The Lie of Isolation
People say time flies when you’re having fun. But when things shift into a minor key, life seems to move in slow motion. We find ourselves thinking, “I don’t know if I’m ever going to get out of these circumstances. And I don’t know how I can endure them.”
Psalm 13 contains a recurring question: “How long? How long?” David’s circumstances aren’t described, but he clearly feels forgotten and forsaken—a feeling we all can relate to. It’s akin to what we feel when we lose a loved one or when we feel that we must walk through a valley of trial alone.
To be isolated from human relationships is, without question, crushing. But what David writes of here is even more significant. He’s expressing a feeling of isolation from God Himself.
This sentiment is shared by many of God’s people throughout Scripture. In Isaiah, God’s exiled people cry out, “The LORD has forsaken me; my Lord has forgotten me” (Isaiah 49:14). Christian pilgrims—genuine followers and servants of Jesus—do sometimes feel like saying, “I believe the Lord has actually forgotten us. If He has not forgotten us, if He was still with us, how would we be in this predicament? If He truly was watching over us, surely we would not have to endure these trials.”
Yet in David’s emerging depression, we discover that his perception (as is often the case with our own) does not reflect reality. And David has the spiritual maturity and humility to acknowledge that what he feels is true does not align with what he knows is actually true. So he reminds himself of God’s steadfast love, His salvation, and His generosity—and resolves to rejoice in those things even as he struggles and suffers (Psalm 13:5-6).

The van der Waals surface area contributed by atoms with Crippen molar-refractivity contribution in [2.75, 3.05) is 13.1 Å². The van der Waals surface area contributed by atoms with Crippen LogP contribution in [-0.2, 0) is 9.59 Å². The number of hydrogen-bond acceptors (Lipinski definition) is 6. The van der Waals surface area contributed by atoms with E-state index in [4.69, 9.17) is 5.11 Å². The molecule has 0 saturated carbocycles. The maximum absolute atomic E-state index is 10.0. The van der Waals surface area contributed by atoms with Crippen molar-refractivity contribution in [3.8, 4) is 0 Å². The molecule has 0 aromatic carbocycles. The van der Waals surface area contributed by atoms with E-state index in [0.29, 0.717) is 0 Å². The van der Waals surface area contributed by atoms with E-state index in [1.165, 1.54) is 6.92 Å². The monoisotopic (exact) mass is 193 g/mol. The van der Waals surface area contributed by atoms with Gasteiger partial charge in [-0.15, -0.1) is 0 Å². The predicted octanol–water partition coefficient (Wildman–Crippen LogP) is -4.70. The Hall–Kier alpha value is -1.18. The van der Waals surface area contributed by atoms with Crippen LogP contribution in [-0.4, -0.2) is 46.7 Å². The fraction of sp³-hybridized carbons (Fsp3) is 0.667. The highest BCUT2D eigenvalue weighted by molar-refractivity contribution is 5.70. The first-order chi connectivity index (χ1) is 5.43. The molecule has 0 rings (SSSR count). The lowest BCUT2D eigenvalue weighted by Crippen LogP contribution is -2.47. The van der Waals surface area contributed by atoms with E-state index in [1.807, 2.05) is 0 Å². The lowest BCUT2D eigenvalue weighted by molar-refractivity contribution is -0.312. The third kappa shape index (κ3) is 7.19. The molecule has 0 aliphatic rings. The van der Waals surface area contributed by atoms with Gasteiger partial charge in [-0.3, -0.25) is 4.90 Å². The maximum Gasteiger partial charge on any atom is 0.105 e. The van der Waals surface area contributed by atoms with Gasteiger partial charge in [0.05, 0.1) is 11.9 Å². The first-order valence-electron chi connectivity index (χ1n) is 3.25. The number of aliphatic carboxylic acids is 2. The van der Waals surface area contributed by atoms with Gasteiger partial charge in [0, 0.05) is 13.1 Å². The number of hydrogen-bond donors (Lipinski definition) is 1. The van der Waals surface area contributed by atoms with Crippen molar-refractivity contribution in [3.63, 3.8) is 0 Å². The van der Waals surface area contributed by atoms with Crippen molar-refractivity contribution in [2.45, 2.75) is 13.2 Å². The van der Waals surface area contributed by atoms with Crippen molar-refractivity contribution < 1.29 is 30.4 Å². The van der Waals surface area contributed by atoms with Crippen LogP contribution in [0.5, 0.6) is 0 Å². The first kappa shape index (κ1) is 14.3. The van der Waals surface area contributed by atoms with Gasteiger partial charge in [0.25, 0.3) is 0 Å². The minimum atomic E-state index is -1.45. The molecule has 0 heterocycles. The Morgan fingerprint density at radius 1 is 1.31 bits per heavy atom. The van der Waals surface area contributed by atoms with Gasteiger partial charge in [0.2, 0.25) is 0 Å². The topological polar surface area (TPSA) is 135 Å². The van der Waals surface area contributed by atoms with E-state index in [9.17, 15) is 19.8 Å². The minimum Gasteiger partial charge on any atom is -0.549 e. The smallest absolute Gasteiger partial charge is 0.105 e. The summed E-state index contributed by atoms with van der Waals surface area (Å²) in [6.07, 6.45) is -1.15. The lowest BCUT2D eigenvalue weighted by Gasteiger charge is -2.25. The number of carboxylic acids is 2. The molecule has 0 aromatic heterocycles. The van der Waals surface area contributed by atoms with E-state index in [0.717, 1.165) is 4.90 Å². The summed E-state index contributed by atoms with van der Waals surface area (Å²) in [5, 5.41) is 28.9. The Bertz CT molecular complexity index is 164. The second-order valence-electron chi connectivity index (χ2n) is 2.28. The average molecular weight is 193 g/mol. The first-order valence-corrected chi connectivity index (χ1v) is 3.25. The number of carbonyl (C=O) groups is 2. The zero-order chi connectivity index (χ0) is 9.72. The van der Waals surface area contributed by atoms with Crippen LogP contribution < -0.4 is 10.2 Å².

This is the hope-filled tension of the Christian life. We ask, “How long, Lord? Where are you, God?” even as we remind our own hearts that God has not stopped loving us, delivering us, or working in us.
Do not believe the lie of abandonment that your emotions can feed you. Rest in God’s comforting response to His forgetful people: “Can a woman forget her nursing child, that she should have no compassion on the son of her womb? Even these may forget, yet I will not forget you. Behold, I have engraved you on the palms of my hands; your walls are continually before me” (Isaiah 49:15-16). God’s care for His children is like the sun: it’s constant. Even when the clouds obscure it, it’s still there. It’s always there.
Will you trust in God’s constancy today? When you are next feeling forsaken, know that God looks at His hands, engraved with each and every one of His children’s names, and He says, There you are. I have not forgotten you.
How Long, O Lord?
To the choirmaster. A Psalm of David.
1How long, O Lord? Will you forget me forever?
How long will you hide your face from me?
2How long must I take counsel in my soul
and have sorrow in my heart all the day?
How long shall my enemy be exalted over me?
3Consider and answer me, O Lord my God;
light up my eyes, lest I sleep the sleep of death,
4lest my enemy say, “I have prevailed over him,”
lest my foes rejoice because I am shaken.
5But I have trusted in your steadfast love;
my heart shall rejoice in your salvation.
6I will sing to the Lord,
because he has dealt bountifully with me.
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